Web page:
When I tell women that garage mechanics don’t have to be licensed to service or repair their cars few believe me to begin with. How can it be that electricians and gas fitters need to be licensed but unqualified individuals can charge money for tinkering with our car brakes and such like?
Then they end up feeling outraged to think that HM Government is turning a blind eye to the safety implications of a bodged car repair job.
How has the UK’s garage industry managed to get in this mess?
Where we are at
The business case remains the same. Why should any middle of the road garage invest in training and/or accreditation if it doesn’t have to? Yet genuinely good garages see quality as a means to differentiate their business from others.
Sadly, this being the motor industry, there are all too many garages promoting membership of quality based schemes and trade associations that they no longer belong to or never belonged to in the first place.
Measurable signs of a good garage
As I see it, the IMI’s Professional Register is a good place to check out if a mechanic is qualified or not. Over and above this FOXY identifies Motor Codes and Bosch Car Service schemes as a cut above other network standards because both operate to a Trading Standards Institute (TSI) Approved Code of Practice.
If only the TSI (and the OFT before them) had grasped the quality nettle when it could have, by specifying that mechanics must be licensed to fix cars.
And surely the fact that the lionshare of the TSI service and repair Code subscribers are franchised dealerships confirms what most motorists know to be true regardless; that a business bearing a franchised badge will have staff that are qualified to that manufacturers standards?
Sadly the anecdotal evidence is that too many franchised technicians overlook the ethical behaviour to go with mechanical competence, but even so, if you choose a dealership to service or repair your car you SHOULD be able to sleep easier in your bed than choosing a grubby back street garage based on price alone.
The licensing past
Since WWII there have been some 16 self-regulatory industry schemes but all that happened in each case was that the good garages joined in, the bad guys didn’t and no scheme was operated on an independent basis or advocated minimum standards re the qualifications or accreditation of mechanics.
In all instances, as I see it, they have been money-making opportunities for trade associations with a vested interest in growing/retaining their membership ranks not outing the bad guys.
Enter the Government in the guise of the OFT (in 2008) and more recently the Trading Standards Institute. All that has happened since then seems to be an additional layer of bureaucracy, intended to preserve the status quo ie to earn from those garages that consider themselves to be good guys.
God help any motorist who judges a good garage based on anonymous feedback influenced by a convenient location, a cheap price and a friendly receptionist.
God help any motorist who buys garage services on the basis of price alone in this unlicensed industry.
God help all women drivers in an industry that expects us to know what they are talking about when they attempt to baffle us with mechanical mumbo jumbo…
Where we need to be
I believe we need to remove all these layers and add one – license your mechanical staff or leave the garage industry.
This is where the accident repair industry is headed, led by insurers who have set the Kitemark in Body Repairs as their minimum standards, to include repair methods and staff training.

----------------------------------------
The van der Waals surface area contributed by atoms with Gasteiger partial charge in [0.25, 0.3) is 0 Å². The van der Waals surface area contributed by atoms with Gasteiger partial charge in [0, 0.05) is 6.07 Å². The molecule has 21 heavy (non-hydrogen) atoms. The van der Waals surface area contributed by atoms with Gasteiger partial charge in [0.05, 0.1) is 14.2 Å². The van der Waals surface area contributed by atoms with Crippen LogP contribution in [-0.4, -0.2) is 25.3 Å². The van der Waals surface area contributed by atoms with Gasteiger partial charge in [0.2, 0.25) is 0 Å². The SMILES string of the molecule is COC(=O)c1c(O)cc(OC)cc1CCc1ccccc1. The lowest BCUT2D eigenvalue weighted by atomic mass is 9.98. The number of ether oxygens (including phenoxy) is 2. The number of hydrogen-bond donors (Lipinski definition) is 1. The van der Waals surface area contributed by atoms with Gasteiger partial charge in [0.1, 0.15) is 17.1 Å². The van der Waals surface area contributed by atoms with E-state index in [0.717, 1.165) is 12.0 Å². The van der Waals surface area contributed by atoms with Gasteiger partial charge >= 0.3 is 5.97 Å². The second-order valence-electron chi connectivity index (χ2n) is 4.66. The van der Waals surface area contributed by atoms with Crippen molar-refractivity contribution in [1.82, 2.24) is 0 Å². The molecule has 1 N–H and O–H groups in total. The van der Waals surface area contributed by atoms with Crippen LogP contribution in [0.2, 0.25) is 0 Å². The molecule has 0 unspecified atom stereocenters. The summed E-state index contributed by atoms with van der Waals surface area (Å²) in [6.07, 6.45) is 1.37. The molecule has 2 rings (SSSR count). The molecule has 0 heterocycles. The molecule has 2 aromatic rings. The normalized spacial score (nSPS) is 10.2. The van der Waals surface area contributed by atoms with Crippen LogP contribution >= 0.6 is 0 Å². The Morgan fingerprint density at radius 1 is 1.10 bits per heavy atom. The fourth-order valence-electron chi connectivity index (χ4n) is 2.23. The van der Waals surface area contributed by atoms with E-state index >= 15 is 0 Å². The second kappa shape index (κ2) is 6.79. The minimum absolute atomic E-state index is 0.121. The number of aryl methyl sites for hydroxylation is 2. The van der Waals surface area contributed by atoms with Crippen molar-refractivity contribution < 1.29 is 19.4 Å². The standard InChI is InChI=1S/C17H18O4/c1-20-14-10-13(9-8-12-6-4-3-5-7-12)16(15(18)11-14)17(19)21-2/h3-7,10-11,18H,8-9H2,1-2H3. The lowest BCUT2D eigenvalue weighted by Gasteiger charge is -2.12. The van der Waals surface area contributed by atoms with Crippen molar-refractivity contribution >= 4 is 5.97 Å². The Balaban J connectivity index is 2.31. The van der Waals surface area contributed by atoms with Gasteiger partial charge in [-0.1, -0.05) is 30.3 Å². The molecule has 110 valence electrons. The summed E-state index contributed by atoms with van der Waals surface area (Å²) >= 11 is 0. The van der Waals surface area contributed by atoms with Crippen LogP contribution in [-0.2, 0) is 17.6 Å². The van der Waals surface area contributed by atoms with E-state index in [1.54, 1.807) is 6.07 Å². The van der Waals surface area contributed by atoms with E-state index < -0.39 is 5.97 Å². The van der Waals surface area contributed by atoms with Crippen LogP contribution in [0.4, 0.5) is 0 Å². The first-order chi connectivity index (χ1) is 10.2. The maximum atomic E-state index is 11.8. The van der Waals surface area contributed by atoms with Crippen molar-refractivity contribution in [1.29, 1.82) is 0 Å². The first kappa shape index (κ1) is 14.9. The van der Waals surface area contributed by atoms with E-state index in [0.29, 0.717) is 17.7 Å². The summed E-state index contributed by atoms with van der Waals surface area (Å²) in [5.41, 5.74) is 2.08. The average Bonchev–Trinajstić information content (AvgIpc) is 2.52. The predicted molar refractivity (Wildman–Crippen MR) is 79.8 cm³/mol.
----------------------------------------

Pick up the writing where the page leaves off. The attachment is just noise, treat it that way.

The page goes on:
And very recently the DVSA started to ‘out’ MOT stations that flout their rules and standards with safety in mind.
So licensing can surely be done with a better end for motorists in sight…
And if the industry naysayers keep on saying that licensing is too expensive, I’d like to know what price they place on vehicle safety or where they recommend their wives and mothers take their cars to be repaired.
Shouldn’t all motoring mums, dads, sons and daughter be entitled to safe garages run professionally and monitored to maintain these standards?
Let’s have no more of the garage cowboys. Licensing is the only solution. First things first. Then we can look to moving the quality bar higher in terms of ethics, value for money, cleanliness and customer service standards.
PS: Industry comments re licensing follow.
“It took me 6 years of training to be able to carry out professional vehicle repairs and work unsupervised, nearly as long it takes to train as a junior doctor. Surely motorists should expect this standard to keep them and their cars safe?”
“Having a licence system will not only given the consumer better workmanship, I am sure that it will justify higher wages for the correct personnel.”
“This is something the industry has talked about since I was an apprentice back in 1979. It is the only way forward to improve the perception of the industry and get away from the poor image portrayed constantly on TV. We have always worked in a sector that requires an immense amount of training and constant updating of these skills and knowledge, so at long last it is good to see some real moves forward.”
“Manufacturers have spent millions making vehicles safer and more efficient, but anyone can repair them without any form of training or experience. More manufacturers are looking at electric propulsion systems, which have the potential to kill or injure unless technicians are trained to use the correct procedures for repairs and maintenance. Surely this is a reason why licensing should be mandatory?”
“Any regulation that ensures the integrity and quality of technicians working on motor vehicles must be supported. Extending training through approved providers and ATA to a license to practice would be a logical framework for trainees/technicians to progress through. This pathway to excellence must be available to all throughout the industry, franchised and independents alike.”